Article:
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Extracting Elusive Value from the Embedded Cloud – A Consumer Perspective – Part 2

As we continue this blog series looking at the embedded cloud, I thought I would look at a few more typical household/consumer activities as a place where M2M could deliver value to many stakeholders. In this part 2 we look to food storage and preparation.

Food Storage: As food costs rise, there are many ways expenses can be cut with respect to food that is wasted due to spoilage after purchase. In many supermarkets, loyalty cards allow stores to track purchases in exchange for automatic discounts and other benefits. Some stores allow customers to use hand held scanners or even their own HMIs to scan items in the store. Items such as produce can be weighed and a bar-code label that represents the product is printed to be scanned.  If the store can track all this, there can be a system that would allow for this information to be used by the consumer too. In this way, methods could be developed where the consumer’s home inventory of products could be tracked. When an item is used, they would scan the empty container barcode with their HMI and it would be deducted from their inventory. This system could be further augmented if expiration dates were bar-coded. To initiate the integrated M2M inventory system, the consumer needs to go through their residence and scan the items they already own, enter the expiration dates, and purge the expired items as necessary. Appliances might eventually have M2M scanning and measurement features that make this process more automated and precise. 

Food Preparation/Cooking: This is where things come together literally and with respect to the M2M process. It could start where consumers scan all of the cookbooks they own. These would be augmented with the huge variety of recipes available on the web. Then, the process would look to the inventory of products in the home particularly emphasizing the ones that should be used sooner. How much time is available to cook and eat the meal? What is the capability of the person doing the cooking and the available appliances?  Are there dietary concerns? How many servings are needed and, perhaps most importantly, what do the people want to eat? Processing power from the Embedded Cloud could be leveraged to find an optimal set of menu options. Need to buy a few more things to complete the menu? A connected system could allow nearby suppliers to make offers – and even deliver them! Need instructions? Sponsored media sites could allow video/audio clips on the mobile device to provide the needed help. Perhaps the ideal recipe is in a cookbook you own; the system could tell you which book/page has the recipe it. This type of system would work well for a single meal planned on the spot but it could also be ideally suited for those that plan ahead. In this way, a weekly shopping list could be assembled.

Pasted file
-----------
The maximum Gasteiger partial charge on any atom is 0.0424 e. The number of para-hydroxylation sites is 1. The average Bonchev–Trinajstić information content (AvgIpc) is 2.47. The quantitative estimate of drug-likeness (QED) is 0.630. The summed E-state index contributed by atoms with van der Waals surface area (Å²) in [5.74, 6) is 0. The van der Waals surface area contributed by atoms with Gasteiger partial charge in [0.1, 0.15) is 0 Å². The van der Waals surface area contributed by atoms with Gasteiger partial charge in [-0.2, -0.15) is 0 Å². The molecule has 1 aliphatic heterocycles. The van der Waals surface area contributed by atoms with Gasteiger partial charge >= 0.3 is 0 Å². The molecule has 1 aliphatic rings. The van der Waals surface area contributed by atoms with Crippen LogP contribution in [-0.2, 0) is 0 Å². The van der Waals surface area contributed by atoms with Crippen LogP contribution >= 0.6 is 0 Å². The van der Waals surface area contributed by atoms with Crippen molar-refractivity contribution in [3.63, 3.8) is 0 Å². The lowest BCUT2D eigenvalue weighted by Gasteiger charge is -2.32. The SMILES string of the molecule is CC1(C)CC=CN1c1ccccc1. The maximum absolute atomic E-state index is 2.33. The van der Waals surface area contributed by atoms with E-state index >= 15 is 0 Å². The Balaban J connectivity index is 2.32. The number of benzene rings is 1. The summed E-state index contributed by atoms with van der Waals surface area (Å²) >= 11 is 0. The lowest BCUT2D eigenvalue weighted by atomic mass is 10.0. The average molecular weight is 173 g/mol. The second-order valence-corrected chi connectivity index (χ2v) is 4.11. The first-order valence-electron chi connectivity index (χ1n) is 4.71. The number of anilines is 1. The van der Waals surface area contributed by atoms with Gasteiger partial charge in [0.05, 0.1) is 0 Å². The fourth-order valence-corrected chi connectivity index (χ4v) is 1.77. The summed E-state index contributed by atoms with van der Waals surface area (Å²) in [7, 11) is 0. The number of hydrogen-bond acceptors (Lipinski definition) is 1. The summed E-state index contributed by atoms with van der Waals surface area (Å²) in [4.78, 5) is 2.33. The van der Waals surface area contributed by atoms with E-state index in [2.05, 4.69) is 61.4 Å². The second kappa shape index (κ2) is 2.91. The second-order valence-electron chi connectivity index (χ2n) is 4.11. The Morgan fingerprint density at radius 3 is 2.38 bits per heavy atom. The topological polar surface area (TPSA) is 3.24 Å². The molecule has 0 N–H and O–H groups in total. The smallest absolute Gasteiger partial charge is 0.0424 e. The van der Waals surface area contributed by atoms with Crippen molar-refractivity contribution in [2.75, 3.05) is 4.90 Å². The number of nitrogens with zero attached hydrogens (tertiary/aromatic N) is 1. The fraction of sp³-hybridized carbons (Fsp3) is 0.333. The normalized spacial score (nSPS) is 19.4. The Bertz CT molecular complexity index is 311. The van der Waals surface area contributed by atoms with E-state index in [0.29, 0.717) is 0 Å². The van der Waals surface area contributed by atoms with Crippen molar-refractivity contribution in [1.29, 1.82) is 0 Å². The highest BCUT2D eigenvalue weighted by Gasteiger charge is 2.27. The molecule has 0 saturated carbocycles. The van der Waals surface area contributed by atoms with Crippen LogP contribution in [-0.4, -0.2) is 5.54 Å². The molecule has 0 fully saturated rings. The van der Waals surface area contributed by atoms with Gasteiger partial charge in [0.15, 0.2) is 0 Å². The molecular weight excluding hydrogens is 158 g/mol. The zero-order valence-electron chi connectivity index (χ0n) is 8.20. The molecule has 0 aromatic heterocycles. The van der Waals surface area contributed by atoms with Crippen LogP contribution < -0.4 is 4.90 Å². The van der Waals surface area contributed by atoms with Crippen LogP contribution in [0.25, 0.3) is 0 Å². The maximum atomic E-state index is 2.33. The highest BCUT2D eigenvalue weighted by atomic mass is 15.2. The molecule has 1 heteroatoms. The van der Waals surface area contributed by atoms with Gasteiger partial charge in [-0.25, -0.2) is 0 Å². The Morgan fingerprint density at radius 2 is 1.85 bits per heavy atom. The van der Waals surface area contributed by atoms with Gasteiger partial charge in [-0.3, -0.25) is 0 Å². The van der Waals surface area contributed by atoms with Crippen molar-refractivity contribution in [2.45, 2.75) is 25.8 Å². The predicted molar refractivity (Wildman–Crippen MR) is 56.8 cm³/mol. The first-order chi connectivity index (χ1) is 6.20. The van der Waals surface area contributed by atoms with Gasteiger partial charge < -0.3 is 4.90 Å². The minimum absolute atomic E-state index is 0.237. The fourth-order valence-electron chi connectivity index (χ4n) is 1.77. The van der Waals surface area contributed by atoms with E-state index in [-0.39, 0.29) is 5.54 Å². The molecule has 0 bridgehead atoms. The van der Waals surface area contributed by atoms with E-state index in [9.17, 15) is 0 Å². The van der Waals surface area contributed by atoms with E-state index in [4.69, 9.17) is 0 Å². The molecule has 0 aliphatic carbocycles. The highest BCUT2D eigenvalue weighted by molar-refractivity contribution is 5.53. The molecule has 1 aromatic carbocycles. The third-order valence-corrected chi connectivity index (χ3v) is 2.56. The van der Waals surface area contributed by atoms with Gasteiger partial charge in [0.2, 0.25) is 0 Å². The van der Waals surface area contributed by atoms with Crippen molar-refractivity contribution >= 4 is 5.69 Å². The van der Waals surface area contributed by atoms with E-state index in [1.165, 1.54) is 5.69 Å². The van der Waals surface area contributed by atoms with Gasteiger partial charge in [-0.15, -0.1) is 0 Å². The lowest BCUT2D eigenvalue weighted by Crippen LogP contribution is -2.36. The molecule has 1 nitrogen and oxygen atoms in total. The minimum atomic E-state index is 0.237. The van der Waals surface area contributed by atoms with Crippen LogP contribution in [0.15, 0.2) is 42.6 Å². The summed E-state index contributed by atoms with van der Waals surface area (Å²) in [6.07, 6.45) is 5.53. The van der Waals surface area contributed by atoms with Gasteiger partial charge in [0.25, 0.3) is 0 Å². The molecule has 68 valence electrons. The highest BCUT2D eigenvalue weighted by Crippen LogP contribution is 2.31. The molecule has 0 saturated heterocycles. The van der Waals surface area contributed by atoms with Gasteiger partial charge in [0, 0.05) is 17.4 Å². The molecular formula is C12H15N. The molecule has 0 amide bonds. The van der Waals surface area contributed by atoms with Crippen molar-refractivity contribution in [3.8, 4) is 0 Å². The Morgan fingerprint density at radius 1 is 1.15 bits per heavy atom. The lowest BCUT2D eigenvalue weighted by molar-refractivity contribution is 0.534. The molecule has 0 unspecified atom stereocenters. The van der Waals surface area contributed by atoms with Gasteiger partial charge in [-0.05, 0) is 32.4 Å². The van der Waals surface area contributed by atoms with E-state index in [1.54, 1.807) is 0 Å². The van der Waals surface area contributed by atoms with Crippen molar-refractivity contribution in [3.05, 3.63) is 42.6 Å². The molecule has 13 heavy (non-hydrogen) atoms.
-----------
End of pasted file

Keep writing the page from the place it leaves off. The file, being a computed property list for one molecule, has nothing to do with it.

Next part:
A few last thoughts:

  • Based on the cloud data, local restaurants can determine menus that might attract more customers.
  • Automatically linking home food inventory through the cloud to store delivery services would be a logical next step.
  • Booksellers can encourage more cookbook sales in competition with the recipes available for free on the web.
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